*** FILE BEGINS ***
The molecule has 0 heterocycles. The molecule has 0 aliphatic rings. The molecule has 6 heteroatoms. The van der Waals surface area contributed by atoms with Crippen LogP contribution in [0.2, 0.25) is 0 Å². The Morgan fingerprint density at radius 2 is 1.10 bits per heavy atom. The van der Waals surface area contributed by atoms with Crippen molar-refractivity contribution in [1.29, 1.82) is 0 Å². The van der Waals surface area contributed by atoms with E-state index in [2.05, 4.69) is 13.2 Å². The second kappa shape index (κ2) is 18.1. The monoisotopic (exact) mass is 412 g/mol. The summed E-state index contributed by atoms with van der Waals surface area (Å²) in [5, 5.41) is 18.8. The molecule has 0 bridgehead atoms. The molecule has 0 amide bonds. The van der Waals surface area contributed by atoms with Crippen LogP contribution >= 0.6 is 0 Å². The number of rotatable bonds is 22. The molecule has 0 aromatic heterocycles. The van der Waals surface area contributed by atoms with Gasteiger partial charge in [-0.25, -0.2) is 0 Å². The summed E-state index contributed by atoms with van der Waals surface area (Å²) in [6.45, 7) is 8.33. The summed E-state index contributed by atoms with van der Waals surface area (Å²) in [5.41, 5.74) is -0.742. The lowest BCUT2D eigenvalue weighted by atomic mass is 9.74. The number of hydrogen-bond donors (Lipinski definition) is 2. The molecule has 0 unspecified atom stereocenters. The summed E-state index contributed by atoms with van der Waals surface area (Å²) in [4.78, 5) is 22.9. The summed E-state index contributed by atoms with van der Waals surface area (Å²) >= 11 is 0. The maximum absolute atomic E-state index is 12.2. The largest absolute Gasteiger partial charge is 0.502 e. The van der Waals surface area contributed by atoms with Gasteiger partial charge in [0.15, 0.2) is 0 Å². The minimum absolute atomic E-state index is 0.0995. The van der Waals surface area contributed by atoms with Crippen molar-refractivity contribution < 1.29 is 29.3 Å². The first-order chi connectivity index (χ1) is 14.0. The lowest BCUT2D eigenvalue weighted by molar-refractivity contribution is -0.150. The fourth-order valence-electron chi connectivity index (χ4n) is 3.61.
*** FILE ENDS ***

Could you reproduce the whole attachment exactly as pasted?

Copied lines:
The molecule has 0 heterocycles. The molecule has 0 aliphatic rings. The molecule has 6 heteroatoms. The van der Waals surface area contributed by atoms with Crippen LogP contribution in [0.2, 0.25) is 0 Å². The Morgan fingerprint density at radius 2 is 1.10 bits per heavy atom. The van der Waals surface area contributed by atoms with Crippen molar-refractivity contribution in [1.29, 1.82) is 0 Å². The van der Waals surface area contributed by atoms with E-state index in [2.05, 4.69) is 13.2 Å². The second kappa shape index (κ2) is 18.1. The monoisotopic (exact) mass is 412 g/mol. The summed E-state index contributed by atoms with van der Waals surface area (Å²) in [5, 5.41) is 18.8. The molecule has 0 bridgehead atoms. The molecule has 0 amide bonds. The van der Waals surface area contributed by atoms with Crippen LogP contribution >= 0.6 is 0 Å². The number of rotatable bonds is 22. The molecule has 0 aromatic heterocycles. The van der Waals surface area contributed by atoms with Gasteiger partial charge in [-0.25, -0.2) is 0 Å². The summed E-state index contributed by atoms with van der Waals surface area (Å²) in [6.45, 7) is 8.33. The summed E-state index contributed by atoms with van der Waals surface area (Å²) in [5.41, 5.74) is -0.742. The lowest BCUT2D eigenvalue weighted by atomic mass is 9.74. The number of hydrogen-bond donors (Lipinski definition) is 2. The molecule has 0 unspecified atom stereocenters. The summed E-state index contributed by atoms with van der Waals surface area (Å²) in [4.78, 5) is 22.9. The summed E-state index contributed by atoms with van der Waals surface area (Å²) >= 11 is 0. The maximum absolute atomic E-state index is 12.2. The largest absolute Gasteiger partial charge is 0.502 e. The van der Waals surface area contributed by atoms with Gasteiger partial charge in [0.15, 0.2) is 0 Å². The minimum absolute atomic E-state index is 0.0995. The van der Waals surface area contributed by atoms with Crippen molar-refractivity contribution < 1.29 is 29.3 Å². The first-order chi connectivity index (χ1) is 14.0. The lowest BCUT2D eigenvalue weighted by molar-refractivity contribution is -0.150. The fourth-order valence-electron chi connectivity index (χ4n) is 3.61.